Cairo needs more awareness, strict regulations to protect environment
CAIRO - Egypt was one of many countries that commemorated World Environment Day, the United Nations’ biggest annual event for positive environmental action.
Egypt has worked to eradicate environmental problems that have plagued the country for decades, including an immense black cloud that covered Greater Cairo every year because of thousands of tonnes of rice straw being burned by farmers in the Nile Delta.
Egypt did away with rice straw burning by convincing farmers to recycle the straw into a wide range of products, including animal fodder and fertiliser. The Egyptian Ministry of State for Environmental Affairs provided farmers with machines for the processing of the rice straw for free.
In 2018, 200,000 tonnes of straw were collected from rice farms in the Nile Delta and converted into organic fertiliser and animal fodder, Minister of State for Environmental Affairs Yasmine Fouad said, adding that ending rice straw burning would reduce Cairo’s black cloud by 34%.
The minister noted, however, that unauthorised rubbish dumps, car fumes and emissions from factories account for the remaining airborne pollution in Cairo.
Environmentalists have called for action by the government to reduce pollution to protect public health and prevent the yearly squandering of billions of dollars on medical treatment for those affected by pollution.
Cairo, a city of almost 16 million people, has a high amount of airborne pollution, environmentalists said, which draws Cairo under the microscope for this year’s World Environment Day, whose theme was “Beat Air Pollution.”
“There is an urgent need for action on pollutants in this city,” said Khaled al-Qadi, an environmental expert. “I do not think the authorities are working enough to put an end to the causes of pollution in Cairo or to even reduce it.”
Authorities are working to maintain the environment in Cairo but the city capital is on the receiving end of a large amount of pollutants.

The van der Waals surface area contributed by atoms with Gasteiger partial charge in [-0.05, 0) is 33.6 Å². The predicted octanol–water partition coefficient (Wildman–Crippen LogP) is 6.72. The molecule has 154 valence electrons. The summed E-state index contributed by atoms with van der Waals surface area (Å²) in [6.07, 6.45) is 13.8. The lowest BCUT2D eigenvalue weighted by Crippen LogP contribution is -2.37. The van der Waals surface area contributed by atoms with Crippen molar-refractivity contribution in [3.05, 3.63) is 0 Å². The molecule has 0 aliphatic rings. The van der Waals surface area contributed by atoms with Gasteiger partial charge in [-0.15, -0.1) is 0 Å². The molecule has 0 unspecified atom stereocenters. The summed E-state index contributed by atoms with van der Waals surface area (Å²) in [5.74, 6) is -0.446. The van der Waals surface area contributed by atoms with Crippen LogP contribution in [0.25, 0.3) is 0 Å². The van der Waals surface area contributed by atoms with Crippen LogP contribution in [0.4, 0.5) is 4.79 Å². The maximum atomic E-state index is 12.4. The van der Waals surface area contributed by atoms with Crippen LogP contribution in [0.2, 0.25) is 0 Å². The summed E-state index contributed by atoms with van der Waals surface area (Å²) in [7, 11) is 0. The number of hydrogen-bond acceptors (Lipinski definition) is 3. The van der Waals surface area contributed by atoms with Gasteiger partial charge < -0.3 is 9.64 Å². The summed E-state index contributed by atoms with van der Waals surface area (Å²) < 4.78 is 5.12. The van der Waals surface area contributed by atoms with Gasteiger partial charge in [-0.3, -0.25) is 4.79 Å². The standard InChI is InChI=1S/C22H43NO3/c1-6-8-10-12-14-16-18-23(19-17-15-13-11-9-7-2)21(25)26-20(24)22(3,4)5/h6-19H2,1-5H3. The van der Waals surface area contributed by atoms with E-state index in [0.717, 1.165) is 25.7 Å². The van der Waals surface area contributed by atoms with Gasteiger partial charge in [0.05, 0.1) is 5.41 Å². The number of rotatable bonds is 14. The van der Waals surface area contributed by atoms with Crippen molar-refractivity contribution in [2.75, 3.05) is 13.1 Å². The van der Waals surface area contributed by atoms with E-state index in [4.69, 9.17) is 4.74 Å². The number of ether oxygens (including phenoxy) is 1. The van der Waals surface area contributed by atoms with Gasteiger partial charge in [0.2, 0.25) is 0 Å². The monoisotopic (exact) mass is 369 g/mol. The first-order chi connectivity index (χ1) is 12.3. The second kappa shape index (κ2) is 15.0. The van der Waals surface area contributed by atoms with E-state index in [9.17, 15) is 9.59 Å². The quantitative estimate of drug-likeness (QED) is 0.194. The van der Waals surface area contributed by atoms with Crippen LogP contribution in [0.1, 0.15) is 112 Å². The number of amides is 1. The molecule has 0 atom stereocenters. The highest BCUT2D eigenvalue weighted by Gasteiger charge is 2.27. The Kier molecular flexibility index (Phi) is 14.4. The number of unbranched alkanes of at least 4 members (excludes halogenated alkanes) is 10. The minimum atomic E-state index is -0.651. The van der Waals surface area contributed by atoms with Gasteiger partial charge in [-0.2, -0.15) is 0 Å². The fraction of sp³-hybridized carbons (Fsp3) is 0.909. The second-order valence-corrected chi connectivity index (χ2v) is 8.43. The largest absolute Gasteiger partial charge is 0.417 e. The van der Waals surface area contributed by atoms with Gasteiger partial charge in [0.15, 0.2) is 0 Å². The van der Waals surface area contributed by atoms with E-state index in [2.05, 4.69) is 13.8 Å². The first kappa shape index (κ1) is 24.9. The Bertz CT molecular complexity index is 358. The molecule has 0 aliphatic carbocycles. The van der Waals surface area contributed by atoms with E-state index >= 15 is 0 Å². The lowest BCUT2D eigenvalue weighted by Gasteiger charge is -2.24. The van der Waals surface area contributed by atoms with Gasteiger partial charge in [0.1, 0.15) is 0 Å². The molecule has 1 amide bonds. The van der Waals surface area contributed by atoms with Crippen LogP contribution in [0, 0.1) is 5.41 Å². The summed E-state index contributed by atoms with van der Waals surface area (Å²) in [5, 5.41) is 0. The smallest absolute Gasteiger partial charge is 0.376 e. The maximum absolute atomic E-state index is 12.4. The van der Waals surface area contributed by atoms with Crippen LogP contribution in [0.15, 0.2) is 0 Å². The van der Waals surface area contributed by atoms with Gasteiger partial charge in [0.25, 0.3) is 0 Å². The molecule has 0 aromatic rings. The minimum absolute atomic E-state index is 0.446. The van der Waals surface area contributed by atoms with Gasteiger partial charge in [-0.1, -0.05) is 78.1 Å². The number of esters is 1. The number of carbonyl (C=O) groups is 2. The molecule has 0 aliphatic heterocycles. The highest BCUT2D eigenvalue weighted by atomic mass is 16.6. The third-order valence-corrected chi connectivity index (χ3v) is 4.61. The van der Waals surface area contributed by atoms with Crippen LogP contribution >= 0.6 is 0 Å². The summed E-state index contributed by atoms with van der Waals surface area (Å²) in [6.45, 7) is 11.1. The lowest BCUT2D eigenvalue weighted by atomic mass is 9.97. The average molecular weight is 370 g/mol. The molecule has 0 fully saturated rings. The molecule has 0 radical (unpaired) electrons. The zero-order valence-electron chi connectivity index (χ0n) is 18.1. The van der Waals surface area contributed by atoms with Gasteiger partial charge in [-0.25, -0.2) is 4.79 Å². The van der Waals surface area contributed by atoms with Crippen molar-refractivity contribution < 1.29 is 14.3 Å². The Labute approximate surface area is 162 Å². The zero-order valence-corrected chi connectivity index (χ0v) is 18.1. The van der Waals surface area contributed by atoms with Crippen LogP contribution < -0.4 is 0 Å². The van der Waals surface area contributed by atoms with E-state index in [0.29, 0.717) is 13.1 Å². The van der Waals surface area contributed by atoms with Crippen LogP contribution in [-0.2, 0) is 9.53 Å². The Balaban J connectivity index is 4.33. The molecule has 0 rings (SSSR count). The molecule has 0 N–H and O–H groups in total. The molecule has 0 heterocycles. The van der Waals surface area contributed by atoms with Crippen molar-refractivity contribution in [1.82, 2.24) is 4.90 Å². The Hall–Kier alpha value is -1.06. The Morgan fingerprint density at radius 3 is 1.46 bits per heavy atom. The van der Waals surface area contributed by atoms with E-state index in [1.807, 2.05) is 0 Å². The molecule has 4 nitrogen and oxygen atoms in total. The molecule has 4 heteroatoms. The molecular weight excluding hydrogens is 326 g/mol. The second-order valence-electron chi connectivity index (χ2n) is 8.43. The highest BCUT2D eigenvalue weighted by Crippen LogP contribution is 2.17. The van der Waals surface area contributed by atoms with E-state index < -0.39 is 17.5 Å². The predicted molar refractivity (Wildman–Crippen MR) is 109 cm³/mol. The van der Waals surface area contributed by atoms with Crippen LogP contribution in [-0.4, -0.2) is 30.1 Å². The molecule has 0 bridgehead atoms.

Apart from human activity, Cairo must deal with hundreds of thousands of vehicles from other cities every day because almost all ministries and important institutions are concentrated in the capital.
Northern Cairo has hundreds of factories that produce items, from plastics to textile products, and emit huge amounts of smoke into the air. Southern Cairo has Egypt’s largest cement factories that vent toxic materials into the air as well.
In 2017, 40,000 Egyptians died because of pollution, the UN Environment Programme said. It said the absence of trees in Cairo contributed to the problem of air pollution.
In 2018, British energy firm Eco Experts, after analysing data from 48 cities worldwide, ranked Cairo as the world’s most polluted city. It said, on an average day, residents breathe air plagued with particulate matter less than 2.5 micrometres that is 11.7 times more than the level considered safe by the World Health Organisation.
Egyptian authorities contested the findings and said they are trying to address the causes of pollution throughout Egypt.
The Egyptian cabinet introduced the National Solid Waste Management Programme on June 5 and said the programme would combine the best management practices.
On June 3, The Egyptian Central Agency for Public Mobilisation and Statistics, said carbon dioxide emissions from petroleum and natural gas consumption in Egypt dropped 1.5% in 2017-18, compared with the previous year.
The drop in the emissions came as Egypt reduces dependence on traditional fuels and increases use of renewable energies, the agency said.
This progress, experts said, highlights the need to put the environment at the centre of the attention of the government and the general public.
“There is an urgent need for more awareness about the importance of protecting the environment,” said Sherine Farrag, a member of the Energy and Environment Committee in the Egyptian parliament. “We are also badly in need of laws that punish those who cause pollution.”